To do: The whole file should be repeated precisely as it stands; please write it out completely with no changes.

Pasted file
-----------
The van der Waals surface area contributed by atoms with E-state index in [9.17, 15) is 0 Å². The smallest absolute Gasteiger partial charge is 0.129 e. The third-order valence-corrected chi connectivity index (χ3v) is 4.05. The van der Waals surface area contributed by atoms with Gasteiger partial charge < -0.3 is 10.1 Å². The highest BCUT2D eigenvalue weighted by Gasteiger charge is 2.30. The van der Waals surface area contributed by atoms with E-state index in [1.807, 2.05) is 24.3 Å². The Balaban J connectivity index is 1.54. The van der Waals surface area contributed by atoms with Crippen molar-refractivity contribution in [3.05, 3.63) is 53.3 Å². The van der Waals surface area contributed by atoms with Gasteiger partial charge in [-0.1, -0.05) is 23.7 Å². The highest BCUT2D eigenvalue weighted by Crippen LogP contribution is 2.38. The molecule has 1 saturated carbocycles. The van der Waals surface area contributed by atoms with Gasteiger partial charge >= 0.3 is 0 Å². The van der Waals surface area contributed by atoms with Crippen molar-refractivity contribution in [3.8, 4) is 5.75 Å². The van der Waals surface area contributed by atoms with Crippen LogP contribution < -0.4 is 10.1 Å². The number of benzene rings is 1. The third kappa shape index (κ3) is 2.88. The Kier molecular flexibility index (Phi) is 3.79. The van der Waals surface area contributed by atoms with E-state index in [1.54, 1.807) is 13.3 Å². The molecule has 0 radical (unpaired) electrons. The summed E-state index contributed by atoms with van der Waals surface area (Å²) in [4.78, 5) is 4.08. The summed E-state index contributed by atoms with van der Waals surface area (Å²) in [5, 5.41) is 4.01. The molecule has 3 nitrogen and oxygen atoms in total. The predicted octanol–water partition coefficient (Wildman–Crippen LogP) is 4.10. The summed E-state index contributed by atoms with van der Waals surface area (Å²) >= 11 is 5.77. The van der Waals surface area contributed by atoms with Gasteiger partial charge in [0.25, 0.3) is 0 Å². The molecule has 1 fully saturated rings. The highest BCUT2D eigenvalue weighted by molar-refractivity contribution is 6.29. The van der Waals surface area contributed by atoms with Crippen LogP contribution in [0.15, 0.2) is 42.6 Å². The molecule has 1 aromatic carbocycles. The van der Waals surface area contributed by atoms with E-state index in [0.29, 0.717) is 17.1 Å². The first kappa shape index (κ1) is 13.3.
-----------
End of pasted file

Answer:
The van der Waals surface area contributed by atoms with E-state index in [9.17, 15) is 0 Å². The smallest absolute Gasteiger partial charge is 0.129 e. The third-order valence-corrected chi connectivity index (χ3v) is 4.05. The van der Waals surface area contributed by atoms with Gasteiger partial charge < -0.3 is 10.1 Å². The highest BCUT2D eigenvalue weighted by Gasteiger charge is 2.30. The van der Waals surface area contributed by atoms with E-state index in [1.807, 2.05) is 24.3 Å². The Balaban J connectivity index is 1.54. The van der Waals surface area contributed by atoms with Crippen molar-refractivity contribution in [3.05, 3.63) is 53.3 Å². The van der Waals surface area contributed by atoms with Gasteiger partial charge in [-0.1, -0.05) is 23.7 Å². The highest BCUT2D eigenvalue weighted by Crippen LogP contribution is 2.38. The molecule has 1 saturated carbocycles. The van der Waals surface area contributed by atoms with Gasteiger partial charge >= 0.3 is 0 Å². The van der Waals surface area contributed by atoms with Crippen molar-refractivity contribution in [3.8, 4) is 5.75 Å². The van der Waals surface area contributed by atoms with Crippen LogP contribution < -0.4 is 10.1 Å². The number of benzene rings is 1. The third kappa shape index (κ3) is 2.88. The Kier molecular flexibility index (Phi) is 3.79. The van der Waals surface area contributed by atoms with E-state index in [1.54, 1.807) is 13.3 Å². The molecule has 0 radical (unpaired) electrons. The summed E-state index contributed by atoms with van der Waals surface area (Å²) in [4.78, 5) is 4.08. The summed E-state index contributed by atoms with van der Waals surface area (Å²) in [5, 5.41) is 4.01. The molecule has 3 nitrogen and oxygen atoms in total. The predicted octanol–water partition coefficient (Wildman–Crippen LogP) is 4.10. The summed E-state index contributed by atoms with van der Waals surface area (Å²) >= 11 is 5.77. The van der Waals surface area contributed by atoms with Gasteiger partial charge in [0.25, 0.3) is 0 Å². The molecule has 1 fully saturated rings. The highest BCUT2D eigenvalue weighted by molar-refractivity contribution is 6.29. The van der Waals surface area contributed by atoms with Crippen LogP contribution in [0.15, 0.2) is 42.6 Å². The molecule has 1 aromatic carbocycles. The van der Waals surface area contributed by atoms with E-state index in [0.29, 0.717) is 17.1 Å². The first kappa shape index (κ1) is 13.3.